Dies ist eine HTML Version eines Anhanges der Informationsfreiheitsanfrage 'Meeting between Breton and BusinessEurope'.

Ref. Ares(2022)3404712 - 03/05/2022
Meeting between Commissioner Breton, 
Brussels, 9/11/2021  
Sustainable Corporate Governance – Mandatory due diligence 
BRIEFING NOTE (Commission Internal) 
Scene setter/Context of the meeting: 
Objective of the meeting: 
x Exchange views on the Sustainable Corporate Governance
initiative including mandatory due diligence legislation
[adoption: planned in early 2022].
KEY messages 
x We believe that the new legislation has to be implementable.
We are looking for effective, efficient and feasible solutions.
x We are trying to achieve an EU harmonised approach that is
balanced, pragmatic and proportionate (i.e. SMEs) taking into

account the situation of EU industry post-COVID and avoiding to 
harm EU global competitiveness. 
x It must also work for SMEs that might become subject to the
obligation throughout global supply chains.
x Our initiative is building upon existing UN and OECD standards
and guidelines.
Key questions to the interlocutor 
On Sustainable corporate governance: 
Regarding due diligence, what proportionality measures could be put in 
place for SMEs whether they fall under the scope of the new legislation or 
indirectly affected through the trickle-down effect in the supply chain? And 
what type of supporting measures? 
How do you see an effective regime for liability for harm caused in the 
supply chain?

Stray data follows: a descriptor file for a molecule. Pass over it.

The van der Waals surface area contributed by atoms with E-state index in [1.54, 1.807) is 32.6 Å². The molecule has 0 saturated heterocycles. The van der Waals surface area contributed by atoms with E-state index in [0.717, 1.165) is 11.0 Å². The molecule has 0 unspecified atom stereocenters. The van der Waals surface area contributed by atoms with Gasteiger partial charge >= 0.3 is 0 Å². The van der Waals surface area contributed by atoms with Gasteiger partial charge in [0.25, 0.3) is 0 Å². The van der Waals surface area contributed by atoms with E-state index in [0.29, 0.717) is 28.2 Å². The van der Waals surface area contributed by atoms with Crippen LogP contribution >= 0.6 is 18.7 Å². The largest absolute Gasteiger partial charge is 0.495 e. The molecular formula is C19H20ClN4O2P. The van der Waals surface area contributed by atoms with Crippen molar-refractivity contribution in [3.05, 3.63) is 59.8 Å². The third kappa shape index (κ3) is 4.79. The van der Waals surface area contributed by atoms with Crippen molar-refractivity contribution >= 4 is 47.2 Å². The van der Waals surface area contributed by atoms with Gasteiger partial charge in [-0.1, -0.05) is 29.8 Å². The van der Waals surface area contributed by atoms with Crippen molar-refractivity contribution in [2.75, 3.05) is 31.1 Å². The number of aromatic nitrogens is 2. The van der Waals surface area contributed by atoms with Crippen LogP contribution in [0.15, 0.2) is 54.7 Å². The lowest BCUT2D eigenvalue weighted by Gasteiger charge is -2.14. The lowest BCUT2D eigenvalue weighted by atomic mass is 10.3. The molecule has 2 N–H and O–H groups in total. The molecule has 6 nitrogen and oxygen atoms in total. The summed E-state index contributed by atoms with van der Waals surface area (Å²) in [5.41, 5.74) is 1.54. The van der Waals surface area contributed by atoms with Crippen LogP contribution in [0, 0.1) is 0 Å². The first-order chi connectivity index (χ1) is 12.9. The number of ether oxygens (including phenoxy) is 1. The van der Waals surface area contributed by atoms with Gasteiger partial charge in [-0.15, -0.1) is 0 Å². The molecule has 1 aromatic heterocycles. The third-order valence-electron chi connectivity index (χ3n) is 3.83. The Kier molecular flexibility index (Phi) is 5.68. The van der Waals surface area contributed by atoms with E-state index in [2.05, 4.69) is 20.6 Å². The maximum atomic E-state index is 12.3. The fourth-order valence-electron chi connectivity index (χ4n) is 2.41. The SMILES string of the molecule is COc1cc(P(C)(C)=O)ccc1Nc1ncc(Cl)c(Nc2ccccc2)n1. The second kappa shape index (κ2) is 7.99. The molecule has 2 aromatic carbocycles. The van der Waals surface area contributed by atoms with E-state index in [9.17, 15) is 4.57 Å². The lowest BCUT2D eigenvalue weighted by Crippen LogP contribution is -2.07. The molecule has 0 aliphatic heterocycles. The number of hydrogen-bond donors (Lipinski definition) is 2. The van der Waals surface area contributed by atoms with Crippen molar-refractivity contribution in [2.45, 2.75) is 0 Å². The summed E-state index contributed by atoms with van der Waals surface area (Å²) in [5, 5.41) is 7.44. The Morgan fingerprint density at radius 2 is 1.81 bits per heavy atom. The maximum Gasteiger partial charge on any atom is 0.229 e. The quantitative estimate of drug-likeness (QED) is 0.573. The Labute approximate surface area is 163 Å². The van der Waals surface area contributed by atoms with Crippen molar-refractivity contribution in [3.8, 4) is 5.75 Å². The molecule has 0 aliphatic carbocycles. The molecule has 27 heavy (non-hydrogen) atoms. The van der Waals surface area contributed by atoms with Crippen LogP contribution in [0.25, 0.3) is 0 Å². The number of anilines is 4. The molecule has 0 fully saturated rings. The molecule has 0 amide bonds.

Defensives / Q&A 
How will the Commission ensure that the new legislation is in 
line with existing standards? 

x Our initiative is looking into building upon existing UN and
OECD standards and guidelines (the United Nations’ Guiding
Principles on Businesses and Human Rights, as well as on the
OECD Guidelines for Multinational Enterprises and the
related Due Diligence Guidance for Responsible Business
Conduct). According to these, due diligence is inherently risk
based and requires to deploy reasonable efforts.
Will the due diligence legislation extend beyond Tier 1 in the 
supply chain?  

x Our objective is to ensure that the rules are effectively
applied and cannot be circumvented.

x We are exploring to what extent obligations and civil
liability should extend beyond tier 1 as human rights, social
and environmental harm occurs more  often beyond tier
 of the supply chains.
x A balance needs to be struck, considering for instance
whether harm was foreseeable to the company and to
which extent it can exert leverage over its suppliers.
How will the EU ensure that the rules apply also to third country 

x We are looking into possible ways to cover some third-
country companies operating in the EU and generating
important turnover on the EU market to ensure level
playing field for EU companies.
x There is also an ongoing reflection on how to ensure that
trade agreements support the transition better.
In light of the announcement of banning products made with 
forced labour from the EU markets, will the SCG initiative focus 
on fighting forced labour? 

x President von der Leyen reiterated in the State of the
Union speech the strong commitment to tackle forced
labour in global value chains
x The Trade Policy Review Communication of 18 February
2021 makes clear that forced labour should not find a
place in the value chains of EU companies.
x The proposal on sustainable corporate governance will
include  a horizontal and mandatory due diligence duty
requiring EU companies to identify, prevent, mitigate and
account for sustainability impacts in their own operations
and value chains, including as regards forced labour.

x The Commission is looking at feasible ways to translate
this commitment into concrete action.
Background information 
Name of Cabinet Member: Skonieczna Agnieszka 
Name of the Director who has cleared the briefing: Superti Valentina 
BASIS request ID: CAB BRETON/1268 
Room, time: 9/11/2021, 19:00-20:00 
Participants: Commissioner Breton, 
Name of main contact person: 
Telephone number:
Precision regarding “Tier 1”: Tier 1 refers to direct suppliers/subcontractors in the 
supply chain. 
BusinessEurope’s position: 

CVs of the interlocutors